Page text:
Middle Class Culture in 1900 1. Life felt optimistic a. New materialism, vacations, leisure time were all available to the middle class b. America was the world’s most affluent country c. Automobiles, indoor plumbing, and electricity were not widely available but were coming d. phonographs, light bulbs, typewriters, machine guns, skyscrapers, telegraphs, diesel fuel, the Brooklyn Bridge, the Eiffel Tower, microphones, and aspirin. In 1900, a train could bring you the same distance in six days that a covered wagon brought you in six months. Cross-continental travel became easy for almost anyone. e. Though autos traveled twice as fast as horses, only 8,000 cars and about 10 miles of paved roads existed in 1900 America. Adding to the technological fervor, that years Paris Exposition showed off exciting new inventions like moving sidewalks, wireless telegraphy, powerful telescopes, and the first escalator. To cap it all off, 1900 ended with the first overseas telephone call. f. Vaudeville and theater were popular, as were outdoor band concerts People played and sung the music of John Philip Sousa and Scott Joplin in concerts and at home — the popularity of sheet music and home pianos meant that many across the country were now singing the same songs. Phonographs and records also provided music for those who could afford it. Movies became wildly popular when available, although they were actually short, seconds-long films called "views." The idea of "motion pictures" was dazzling to Americans in 1900. g. The American Dream, Horatio Alger myth, driven by Protestant work ethic h. - first time personal hygiene ads become popular: soap was one of the first products to be soled nationally, many brands = flooded market -to differentiate brands each company tried to promote a lifestyle choice with their ads -ex. Sapolio soap slogan: “The first step away from self-respect is lack of care in personal cleanliness . . . You cant be healthy, or pretty, or even good, unless you are clean.” -ads with exotic flavor = popular -America was the largest commercial manufacturer in domestic and foreign markets -magazines/newspapers most popular place for ads -1825: fewer the 25 magazines in America, 1850s: 600, 1900: 5,000 -tech advances in printing/distribution = drop of cover price, higher literacy rate = growing readership -new market = many more product choices -1908 50% of mag = ads -new commuter class gave rise to billboard ads, street cars, train “car cards”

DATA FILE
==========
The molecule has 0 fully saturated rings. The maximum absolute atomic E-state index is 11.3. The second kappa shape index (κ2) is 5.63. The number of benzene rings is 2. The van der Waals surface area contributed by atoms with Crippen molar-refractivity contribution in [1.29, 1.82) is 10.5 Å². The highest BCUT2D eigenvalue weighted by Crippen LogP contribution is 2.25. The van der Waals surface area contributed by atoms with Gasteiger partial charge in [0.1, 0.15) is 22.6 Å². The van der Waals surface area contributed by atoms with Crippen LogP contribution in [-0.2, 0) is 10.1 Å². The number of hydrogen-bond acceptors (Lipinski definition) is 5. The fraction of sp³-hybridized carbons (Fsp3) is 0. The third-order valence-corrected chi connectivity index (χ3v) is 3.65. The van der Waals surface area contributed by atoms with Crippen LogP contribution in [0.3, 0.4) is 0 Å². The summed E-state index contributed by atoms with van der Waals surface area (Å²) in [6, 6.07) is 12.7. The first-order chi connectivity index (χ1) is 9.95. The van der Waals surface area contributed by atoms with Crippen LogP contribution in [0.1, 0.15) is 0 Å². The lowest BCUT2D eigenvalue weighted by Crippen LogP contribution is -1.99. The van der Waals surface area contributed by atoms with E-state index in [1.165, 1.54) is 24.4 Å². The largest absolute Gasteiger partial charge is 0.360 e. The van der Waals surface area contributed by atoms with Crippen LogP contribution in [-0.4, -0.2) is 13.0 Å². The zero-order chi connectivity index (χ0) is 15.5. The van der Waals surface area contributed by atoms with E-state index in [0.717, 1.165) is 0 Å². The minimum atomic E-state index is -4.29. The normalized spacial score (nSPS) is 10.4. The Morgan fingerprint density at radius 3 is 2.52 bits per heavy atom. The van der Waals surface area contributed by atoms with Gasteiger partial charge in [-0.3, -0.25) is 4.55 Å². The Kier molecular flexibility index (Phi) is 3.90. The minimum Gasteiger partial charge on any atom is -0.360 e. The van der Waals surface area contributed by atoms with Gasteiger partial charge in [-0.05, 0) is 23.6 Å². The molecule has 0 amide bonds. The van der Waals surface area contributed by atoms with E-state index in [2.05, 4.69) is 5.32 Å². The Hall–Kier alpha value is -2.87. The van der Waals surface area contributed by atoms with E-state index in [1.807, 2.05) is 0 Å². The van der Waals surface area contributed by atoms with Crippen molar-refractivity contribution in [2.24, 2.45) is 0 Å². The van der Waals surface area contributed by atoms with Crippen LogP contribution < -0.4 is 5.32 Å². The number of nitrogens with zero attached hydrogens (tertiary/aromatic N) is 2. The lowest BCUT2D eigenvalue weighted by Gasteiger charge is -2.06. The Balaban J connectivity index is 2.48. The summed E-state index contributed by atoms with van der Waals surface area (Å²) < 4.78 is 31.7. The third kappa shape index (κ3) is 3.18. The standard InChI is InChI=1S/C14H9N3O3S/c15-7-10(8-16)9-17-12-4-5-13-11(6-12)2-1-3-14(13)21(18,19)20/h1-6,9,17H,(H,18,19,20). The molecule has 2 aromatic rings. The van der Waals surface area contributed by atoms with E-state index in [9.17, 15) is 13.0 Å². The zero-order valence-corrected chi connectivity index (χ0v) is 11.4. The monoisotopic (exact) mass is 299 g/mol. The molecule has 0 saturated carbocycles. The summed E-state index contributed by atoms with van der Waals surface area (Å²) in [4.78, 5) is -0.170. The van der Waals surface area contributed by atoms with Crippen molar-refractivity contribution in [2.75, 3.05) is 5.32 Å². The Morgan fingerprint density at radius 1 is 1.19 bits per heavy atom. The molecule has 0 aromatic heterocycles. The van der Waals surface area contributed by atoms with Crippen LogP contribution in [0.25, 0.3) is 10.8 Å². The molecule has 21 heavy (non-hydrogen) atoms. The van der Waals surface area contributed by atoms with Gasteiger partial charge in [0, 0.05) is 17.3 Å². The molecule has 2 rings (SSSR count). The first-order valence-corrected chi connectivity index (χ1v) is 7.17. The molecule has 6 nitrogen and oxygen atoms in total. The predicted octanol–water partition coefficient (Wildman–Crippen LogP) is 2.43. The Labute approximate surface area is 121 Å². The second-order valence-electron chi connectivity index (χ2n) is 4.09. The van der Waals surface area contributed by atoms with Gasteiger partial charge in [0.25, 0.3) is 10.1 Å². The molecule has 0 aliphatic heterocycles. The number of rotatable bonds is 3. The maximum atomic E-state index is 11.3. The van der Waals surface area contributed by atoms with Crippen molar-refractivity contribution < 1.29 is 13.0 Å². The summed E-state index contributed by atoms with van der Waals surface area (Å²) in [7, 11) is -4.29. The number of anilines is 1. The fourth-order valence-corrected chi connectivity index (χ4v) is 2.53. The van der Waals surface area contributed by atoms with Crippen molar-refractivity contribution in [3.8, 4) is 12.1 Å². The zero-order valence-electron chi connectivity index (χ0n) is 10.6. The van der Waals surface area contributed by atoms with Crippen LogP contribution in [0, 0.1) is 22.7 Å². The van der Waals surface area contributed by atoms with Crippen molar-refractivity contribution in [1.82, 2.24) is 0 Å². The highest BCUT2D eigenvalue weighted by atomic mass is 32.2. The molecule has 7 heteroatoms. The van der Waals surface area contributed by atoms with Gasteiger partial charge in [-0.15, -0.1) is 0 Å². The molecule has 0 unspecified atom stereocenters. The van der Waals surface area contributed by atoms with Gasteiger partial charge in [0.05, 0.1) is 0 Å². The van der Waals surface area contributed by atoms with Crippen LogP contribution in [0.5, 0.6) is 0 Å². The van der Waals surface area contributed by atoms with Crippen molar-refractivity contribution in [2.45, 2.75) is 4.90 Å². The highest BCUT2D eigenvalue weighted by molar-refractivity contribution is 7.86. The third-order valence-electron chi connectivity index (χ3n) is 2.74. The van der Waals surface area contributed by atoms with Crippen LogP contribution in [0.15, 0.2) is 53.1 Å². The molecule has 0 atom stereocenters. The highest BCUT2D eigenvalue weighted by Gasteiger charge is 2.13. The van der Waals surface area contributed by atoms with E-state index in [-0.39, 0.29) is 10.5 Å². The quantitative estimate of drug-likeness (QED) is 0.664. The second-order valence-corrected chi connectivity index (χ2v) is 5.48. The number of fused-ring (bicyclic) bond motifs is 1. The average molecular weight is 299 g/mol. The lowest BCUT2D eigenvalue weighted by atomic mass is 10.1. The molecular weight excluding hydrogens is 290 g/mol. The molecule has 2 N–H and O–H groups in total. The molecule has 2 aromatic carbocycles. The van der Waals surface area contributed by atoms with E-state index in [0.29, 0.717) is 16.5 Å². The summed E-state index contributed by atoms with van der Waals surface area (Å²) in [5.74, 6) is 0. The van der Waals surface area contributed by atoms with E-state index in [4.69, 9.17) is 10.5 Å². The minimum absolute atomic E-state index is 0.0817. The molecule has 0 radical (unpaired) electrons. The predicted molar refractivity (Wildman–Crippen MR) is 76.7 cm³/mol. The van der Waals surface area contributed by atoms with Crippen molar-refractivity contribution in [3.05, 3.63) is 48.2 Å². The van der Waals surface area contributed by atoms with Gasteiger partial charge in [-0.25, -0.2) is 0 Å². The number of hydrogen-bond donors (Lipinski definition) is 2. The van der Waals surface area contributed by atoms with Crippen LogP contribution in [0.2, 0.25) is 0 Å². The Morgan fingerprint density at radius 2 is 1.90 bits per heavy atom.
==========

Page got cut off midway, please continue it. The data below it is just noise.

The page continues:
became new outlets for ads2. Work in the Industrial Revolution a. Tycoons made fortunes, the poor made $1-2 dollars per day for 12-16 hour work days b. Andrew Carnegie-23 million, average worker $400 c.